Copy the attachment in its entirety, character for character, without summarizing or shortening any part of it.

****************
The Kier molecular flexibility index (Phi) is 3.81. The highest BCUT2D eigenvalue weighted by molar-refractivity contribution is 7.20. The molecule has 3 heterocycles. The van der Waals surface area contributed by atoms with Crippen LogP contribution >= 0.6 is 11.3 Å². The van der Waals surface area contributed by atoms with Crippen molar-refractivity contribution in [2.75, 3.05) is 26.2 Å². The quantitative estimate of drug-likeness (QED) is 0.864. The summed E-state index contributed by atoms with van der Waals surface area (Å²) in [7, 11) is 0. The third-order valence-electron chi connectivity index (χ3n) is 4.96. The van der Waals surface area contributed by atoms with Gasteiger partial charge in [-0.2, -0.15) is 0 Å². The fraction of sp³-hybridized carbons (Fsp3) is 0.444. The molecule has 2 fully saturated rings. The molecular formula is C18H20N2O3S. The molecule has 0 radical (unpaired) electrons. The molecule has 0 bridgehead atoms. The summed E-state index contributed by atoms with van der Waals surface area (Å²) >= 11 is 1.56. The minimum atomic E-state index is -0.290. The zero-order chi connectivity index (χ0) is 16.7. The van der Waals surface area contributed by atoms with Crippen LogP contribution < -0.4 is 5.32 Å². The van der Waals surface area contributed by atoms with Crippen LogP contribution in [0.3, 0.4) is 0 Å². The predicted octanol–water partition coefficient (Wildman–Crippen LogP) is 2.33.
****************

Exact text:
The Kier molecular flexibility index (Phi) is 3.81. The highest BCUT2D eigenvalue weighted by molar-refractivity contribution is 7.20. The molecule has 3 heterocycles. The van der Waals surface area contributed by atoms with Crippen LogP contribution >= 0.6 is 11.3 Å². The van der Waals surface area contributed by atoms with Crippen molar-refractivity contribution in [2.75, 3.05) is 26.2 Å². The quantitative estimate of drug-likeness (QED) is 0.864. The summed E-state index contributed by atoms with van der Waals surface area (Å²) in [7, 11) is 0. The third-order valence-electron chi connectivity index (χ3n) is 4.96. The van der Waals surface area contributed by atoms with Gasteiger partial charge in [-0.2, -0.15) is 0 Å². The fraction of sp³-hybridized carbons (Fsp3) is 0.444. The molecule has 2 fully saturated rings. The molecular formula is C18H20N2O3S. The molecule has 0 radical (unpaired) electrons. The molecule has 0 bridgehead atoms. The summed E-state index contributed by atoms with van der Waals surface area (Å²) >= 11 is 1.56. The minimum atomic E-state index is -0.290. The zero-order chi connectivity index (χ0) is 16.7. The van der Waals surface area contributed by atoms with Crippen LogP contribution < -0.4 is 5.32 Å². The van der Waals surface area contributed by atoms with Crippen LogP contribution in [0.3, 0.4) is 0 Å². The predicted octanol–water partition coefficient (Wildman–Crippen LogP) is 2.33.